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Laguna de Bay: The Largest Lake in the Philippines

lakeLaguna de Bay
countryPhilippines
surface area898 km2
maximum depth20 m
average depth3 m
lake typeTectonic
length48 km
width41 km
catchment area3,158 km2
altitude2 m
volume3 km3
inflows21 tributaries
outflowsPasig River
islandsTalim, Calamba, Cielito Lindo, Malahi, Bonga
shore length319 km
mixing typePolymictic
settlementsMetropolitan Manila, Laguna, Rizal
residence time207 days
frozenNever freezes
trophic stateEutrophic
originVolcanic
average discharge141 m3 / sec.

Laguna de Bay Information and Facts

Laguna de Bay is the largest lake in the Philippines and the third largest inland body of water in South-East Asia, after Toule Sap of Cambodia and Lake Toba of Sumatra.

Geography and Hydrology

The lake is located 50 kilometers east of Manila, between the provinces Laguna (to the South) and Rizal (to the North). It is bordered by Laguna Province on the east, west and southwest, Rizal Province on the north and northeast and Metropolitan Manila on the northwest.

The lake is shaped like a “W” with two distinct peninsulas on the north. The middle lake lobe between the two fills the large volcanic Laguna Caldera, formed by two volcanic eruptions sometimes between 1 million and 27 000 years ago. There are a total of nine islands on the lake of which the largest is Talim Island, which is part of the division between the West and Center Bay. The island is under the jurisdiction of Cardona and Binangonan. The remnants of the region’s volcanic history appear at the southern end of Talim Island in the form of maar, and in Jaja Jala on a solfataric field.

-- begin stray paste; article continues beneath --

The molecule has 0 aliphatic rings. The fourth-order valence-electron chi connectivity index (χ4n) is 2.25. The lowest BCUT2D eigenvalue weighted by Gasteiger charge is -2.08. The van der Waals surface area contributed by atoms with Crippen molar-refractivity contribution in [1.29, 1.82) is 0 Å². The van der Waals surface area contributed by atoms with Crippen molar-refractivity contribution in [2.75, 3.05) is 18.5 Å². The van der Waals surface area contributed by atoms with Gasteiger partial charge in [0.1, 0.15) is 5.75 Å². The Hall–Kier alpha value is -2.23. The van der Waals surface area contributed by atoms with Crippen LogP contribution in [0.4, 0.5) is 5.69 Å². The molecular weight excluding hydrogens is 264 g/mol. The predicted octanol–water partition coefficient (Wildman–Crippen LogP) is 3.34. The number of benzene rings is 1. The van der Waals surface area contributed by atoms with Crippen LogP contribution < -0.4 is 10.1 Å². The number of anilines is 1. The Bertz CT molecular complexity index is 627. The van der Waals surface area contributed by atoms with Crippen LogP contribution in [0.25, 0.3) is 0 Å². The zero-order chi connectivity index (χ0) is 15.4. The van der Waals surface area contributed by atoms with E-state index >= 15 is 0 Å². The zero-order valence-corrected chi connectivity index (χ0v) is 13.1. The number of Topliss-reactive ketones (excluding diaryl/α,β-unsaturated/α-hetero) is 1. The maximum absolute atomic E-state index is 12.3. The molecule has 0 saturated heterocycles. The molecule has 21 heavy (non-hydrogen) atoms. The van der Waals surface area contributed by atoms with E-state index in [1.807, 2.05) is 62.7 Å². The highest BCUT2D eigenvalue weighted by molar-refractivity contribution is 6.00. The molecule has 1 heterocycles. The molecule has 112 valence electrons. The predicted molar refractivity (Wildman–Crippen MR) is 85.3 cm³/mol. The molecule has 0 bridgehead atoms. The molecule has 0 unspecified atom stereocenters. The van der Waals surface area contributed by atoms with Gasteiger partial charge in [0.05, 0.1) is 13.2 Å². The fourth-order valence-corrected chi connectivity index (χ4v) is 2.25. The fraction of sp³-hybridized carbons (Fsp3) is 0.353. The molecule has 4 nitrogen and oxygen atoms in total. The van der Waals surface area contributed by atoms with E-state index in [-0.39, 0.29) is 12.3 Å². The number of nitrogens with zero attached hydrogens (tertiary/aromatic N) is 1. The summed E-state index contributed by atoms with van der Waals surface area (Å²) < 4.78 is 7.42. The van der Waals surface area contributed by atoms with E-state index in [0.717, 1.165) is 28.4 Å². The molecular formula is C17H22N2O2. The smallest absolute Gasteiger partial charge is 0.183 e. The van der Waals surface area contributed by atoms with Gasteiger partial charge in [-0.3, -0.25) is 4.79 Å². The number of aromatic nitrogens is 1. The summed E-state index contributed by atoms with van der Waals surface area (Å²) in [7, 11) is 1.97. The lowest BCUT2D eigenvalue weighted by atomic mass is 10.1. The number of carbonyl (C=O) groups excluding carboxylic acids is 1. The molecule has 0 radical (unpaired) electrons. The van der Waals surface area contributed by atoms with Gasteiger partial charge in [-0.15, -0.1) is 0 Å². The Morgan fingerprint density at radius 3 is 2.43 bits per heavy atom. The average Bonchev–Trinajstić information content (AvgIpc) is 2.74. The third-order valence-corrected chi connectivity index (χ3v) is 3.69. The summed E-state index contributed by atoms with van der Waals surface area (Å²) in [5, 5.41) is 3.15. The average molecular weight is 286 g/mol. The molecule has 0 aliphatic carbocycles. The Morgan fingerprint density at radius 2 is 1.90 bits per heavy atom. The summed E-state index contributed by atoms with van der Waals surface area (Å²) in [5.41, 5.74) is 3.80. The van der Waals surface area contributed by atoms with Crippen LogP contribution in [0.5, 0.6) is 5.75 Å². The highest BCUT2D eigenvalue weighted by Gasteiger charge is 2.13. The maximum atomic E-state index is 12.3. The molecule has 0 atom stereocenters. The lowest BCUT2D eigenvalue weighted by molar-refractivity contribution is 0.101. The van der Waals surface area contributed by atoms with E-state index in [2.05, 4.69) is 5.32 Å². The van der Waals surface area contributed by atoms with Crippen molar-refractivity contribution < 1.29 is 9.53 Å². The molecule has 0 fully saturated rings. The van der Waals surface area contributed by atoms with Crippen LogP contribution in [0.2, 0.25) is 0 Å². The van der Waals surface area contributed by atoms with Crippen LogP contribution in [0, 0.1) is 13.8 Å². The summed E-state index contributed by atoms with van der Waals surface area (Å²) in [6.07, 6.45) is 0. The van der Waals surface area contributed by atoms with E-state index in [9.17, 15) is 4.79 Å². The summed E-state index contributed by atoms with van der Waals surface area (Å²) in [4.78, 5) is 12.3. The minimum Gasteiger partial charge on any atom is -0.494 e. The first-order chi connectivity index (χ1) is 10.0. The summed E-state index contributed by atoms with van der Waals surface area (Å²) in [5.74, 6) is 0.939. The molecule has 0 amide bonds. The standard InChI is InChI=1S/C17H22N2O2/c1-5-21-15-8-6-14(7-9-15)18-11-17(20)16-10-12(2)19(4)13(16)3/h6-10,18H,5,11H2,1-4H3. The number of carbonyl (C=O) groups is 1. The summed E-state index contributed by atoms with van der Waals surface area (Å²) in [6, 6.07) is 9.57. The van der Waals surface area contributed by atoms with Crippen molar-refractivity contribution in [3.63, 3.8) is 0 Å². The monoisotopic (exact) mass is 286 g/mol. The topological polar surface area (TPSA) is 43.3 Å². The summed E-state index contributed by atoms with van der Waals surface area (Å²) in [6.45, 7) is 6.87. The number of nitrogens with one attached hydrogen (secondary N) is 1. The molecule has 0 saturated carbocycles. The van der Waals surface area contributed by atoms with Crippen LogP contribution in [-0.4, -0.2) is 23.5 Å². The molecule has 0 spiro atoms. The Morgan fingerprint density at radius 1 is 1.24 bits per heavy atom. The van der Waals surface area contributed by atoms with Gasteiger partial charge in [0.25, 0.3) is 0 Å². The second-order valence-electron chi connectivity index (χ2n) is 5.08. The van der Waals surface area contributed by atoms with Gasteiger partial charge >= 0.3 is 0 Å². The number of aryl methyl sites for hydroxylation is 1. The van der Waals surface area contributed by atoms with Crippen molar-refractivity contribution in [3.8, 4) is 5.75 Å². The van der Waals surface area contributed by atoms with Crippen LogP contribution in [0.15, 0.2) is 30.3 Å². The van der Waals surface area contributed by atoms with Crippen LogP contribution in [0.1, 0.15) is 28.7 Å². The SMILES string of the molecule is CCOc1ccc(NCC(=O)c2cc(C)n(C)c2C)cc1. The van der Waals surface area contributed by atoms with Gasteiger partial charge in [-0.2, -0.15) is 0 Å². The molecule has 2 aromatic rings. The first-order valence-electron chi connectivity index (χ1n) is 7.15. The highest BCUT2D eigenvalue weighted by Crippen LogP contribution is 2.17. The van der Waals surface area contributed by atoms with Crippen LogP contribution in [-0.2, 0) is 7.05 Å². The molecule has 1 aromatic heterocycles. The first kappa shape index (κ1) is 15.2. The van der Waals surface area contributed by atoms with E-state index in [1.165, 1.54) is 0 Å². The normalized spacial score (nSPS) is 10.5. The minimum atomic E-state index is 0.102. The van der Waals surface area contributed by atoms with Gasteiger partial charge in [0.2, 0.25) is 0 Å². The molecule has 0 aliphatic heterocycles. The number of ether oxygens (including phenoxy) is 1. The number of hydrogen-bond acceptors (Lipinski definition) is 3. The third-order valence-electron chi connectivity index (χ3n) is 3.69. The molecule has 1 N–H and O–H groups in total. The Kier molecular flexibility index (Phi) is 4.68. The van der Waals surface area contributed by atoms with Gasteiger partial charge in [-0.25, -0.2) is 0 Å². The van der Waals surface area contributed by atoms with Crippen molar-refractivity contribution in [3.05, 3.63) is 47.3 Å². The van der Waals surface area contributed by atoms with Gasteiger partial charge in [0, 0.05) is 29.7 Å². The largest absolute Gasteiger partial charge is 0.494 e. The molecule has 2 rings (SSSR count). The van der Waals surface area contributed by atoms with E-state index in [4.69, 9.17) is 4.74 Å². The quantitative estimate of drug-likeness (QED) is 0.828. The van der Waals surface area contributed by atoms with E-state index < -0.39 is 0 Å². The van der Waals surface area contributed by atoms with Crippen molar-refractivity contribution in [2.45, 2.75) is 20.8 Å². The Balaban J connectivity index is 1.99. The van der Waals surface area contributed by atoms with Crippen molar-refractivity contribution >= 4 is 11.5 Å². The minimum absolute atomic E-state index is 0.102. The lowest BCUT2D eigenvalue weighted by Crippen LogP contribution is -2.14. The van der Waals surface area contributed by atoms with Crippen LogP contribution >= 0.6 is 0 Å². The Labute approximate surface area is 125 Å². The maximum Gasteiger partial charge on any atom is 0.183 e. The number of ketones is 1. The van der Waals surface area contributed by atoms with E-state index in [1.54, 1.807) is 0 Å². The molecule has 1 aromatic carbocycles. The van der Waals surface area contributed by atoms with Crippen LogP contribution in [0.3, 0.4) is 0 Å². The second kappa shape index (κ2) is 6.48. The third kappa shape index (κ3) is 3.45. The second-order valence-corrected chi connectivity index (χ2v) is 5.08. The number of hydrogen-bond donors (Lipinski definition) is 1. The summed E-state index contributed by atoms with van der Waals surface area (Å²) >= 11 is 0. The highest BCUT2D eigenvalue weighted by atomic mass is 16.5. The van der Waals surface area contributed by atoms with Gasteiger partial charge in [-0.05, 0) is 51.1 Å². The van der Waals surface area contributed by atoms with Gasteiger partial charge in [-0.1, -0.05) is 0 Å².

Laguna de Bay is one of the primary freshwater sources in the Philippines. It has 21 tributaries in total of which the largest is the Pagsanjar River, which brings in 35% of its water. Other important rivers are the Balanak, Marikina, Mangangate, Tunasan and San Pedro. Despite its many tributaries, the lake only has one main outflow, the Pasig River, which drains into Manila Bay.

Because of the low altitude it is situated on, the surrounding low-lying plains often get inundated during the heavy rainy season. During the dry seasons, because of the lower lake levels the water often flows back into the lake from the rivers, changing its salinity. This occurrence is fairly regular and is considered by fishermen a yearly necessary cleansing process that contributes to the diversity of the lake.

The lakeshore is relatively unbalanced, since the eastern bay is less populated whilst the western part is heavily developed. A total of 12 cities, 49 municipalities and numerous villages lie close to the lake with a population of over 6 million.

Importance of Laguna de Bay

The lake is used for many purposes. It represents a major transportation route between the towns and cities lying on its shores. It has been used as a navigation lane for passenger boats since the Spanish era. It is also an important source of water for the Kalayaan Pumped Storage Hydroelectric Project in Kalayaan, province of Laguna. The lake is also a significant fishery, and represents one of the stopping points for many migratory birds. Laguna de Bay is also a prime spot for recreation and is extremely important for local agriculture, since they use it for irrigation.

The lake itself is substantial in the development of the Laguna de Bay Region, therefore its water quality has been carefully monitored. Although it is dealt with more caution than any other lakes in the country, it is still affected by the pressures of local development which include the growth of population, rapid industrialization and resources allocation.

Environmental Issues